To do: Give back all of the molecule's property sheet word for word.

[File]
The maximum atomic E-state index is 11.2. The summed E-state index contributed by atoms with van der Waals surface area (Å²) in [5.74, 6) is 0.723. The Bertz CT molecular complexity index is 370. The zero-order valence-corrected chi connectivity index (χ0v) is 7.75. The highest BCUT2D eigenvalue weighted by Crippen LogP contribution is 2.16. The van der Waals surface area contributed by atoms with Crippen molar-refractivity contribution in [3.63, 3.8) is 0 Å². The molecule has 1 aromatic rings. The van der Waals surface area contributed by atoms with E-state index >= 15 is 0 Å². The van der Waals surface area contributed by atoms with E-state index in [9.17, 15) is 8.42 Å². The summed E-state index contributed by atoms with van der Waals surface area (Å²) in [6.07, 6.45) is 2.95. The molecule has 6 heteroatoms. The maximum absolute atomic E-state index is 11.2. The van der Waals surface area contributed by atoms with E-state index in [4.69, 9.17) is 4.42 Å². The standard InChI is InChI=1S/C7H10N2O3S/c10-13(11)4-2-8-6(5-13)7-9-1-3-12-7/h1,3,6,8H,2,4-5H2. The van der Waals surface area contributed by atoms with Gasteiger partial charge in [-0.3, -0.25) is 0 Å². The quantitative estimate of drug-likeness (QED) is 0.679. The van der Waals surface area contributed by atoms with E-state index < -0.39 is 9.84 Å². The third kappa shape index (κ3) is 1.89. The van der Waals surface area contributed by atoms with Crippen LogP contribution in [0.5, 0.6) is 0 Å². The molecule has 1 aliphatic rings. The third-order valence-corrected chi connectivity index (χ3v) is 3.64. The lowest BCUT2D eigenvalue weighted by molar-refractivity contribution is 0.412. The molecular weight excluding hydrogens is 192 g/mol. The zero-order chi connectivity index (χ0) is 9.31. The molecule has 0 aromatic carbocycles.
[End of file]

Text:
The maximum atomic E-state index is 11.2. The summed E-state index contributed by atoms with van der Waals surface area (Å²) in [5.74, 6) is 0.723. The Bertz CT molecular complexity index is 370. The zero-order valence-corrected chi connectivity index (χ0v) is 7.75. The highest BCUT2D eigenvalue weighted by Crippen LogP contribution is 2.16. The van der Waals surface area contributed by atoms with Crippen molar-refractivity contribution in [3.63, 3.8) is 0 Å². The molecule has 1 aromatic rings. The van der Waals surface area contributed by atoms with E-state index >= 15 is 0 Å². The van der Waals surface area contributed by atoms with E-state index in [9.17, 15) is 8.42 Å². The summed E-state index contributed by atoms with van der Waals surface area (Å²) in [6.07, 6.45) is 2.95. The molecule has 6 heteroatoms. The maximum absolute atomic E-state index is 11.2. The van der Waals surface area contributed by atoms with E-state index in [4.69, 9.17) is 4.42 Å². The standard InChI is InChI=1S/C7H10N2O3S/c10-13(11)4-2-8-6(5-13)7-9-1-3-12-7/h1,3,6,8H,2,4-5H2. The van der Waals surface area contributed by atoms with Gasteiger partial charge in [-0.3, -0.25) is 0 Å². The quantitative estimate of drug-likeness (QED) is 0.679. The van der Waals surface area contributed by atoms with E-state index < -0.39 is 9.84 Å². The third kappa shape index (κ3) is 1.89. The van der Waals surface area contributed by atoms with Crippen LogP contribution in [0.5, 0.6) is 0 Å². The molecule has 1 aliphatic rings. The third-order valence-corrected chi connectivity index (χ3v) is 3.64. The lowest BCUT2D eigenvalue weighted by molar-refractivity contribution is 0.412. The molecular weight excluding hydrogens is 192 g/mol. The zero-order chi connectivity index (χ0) is 9.31. The molecule has 0 aromatic carbocycles.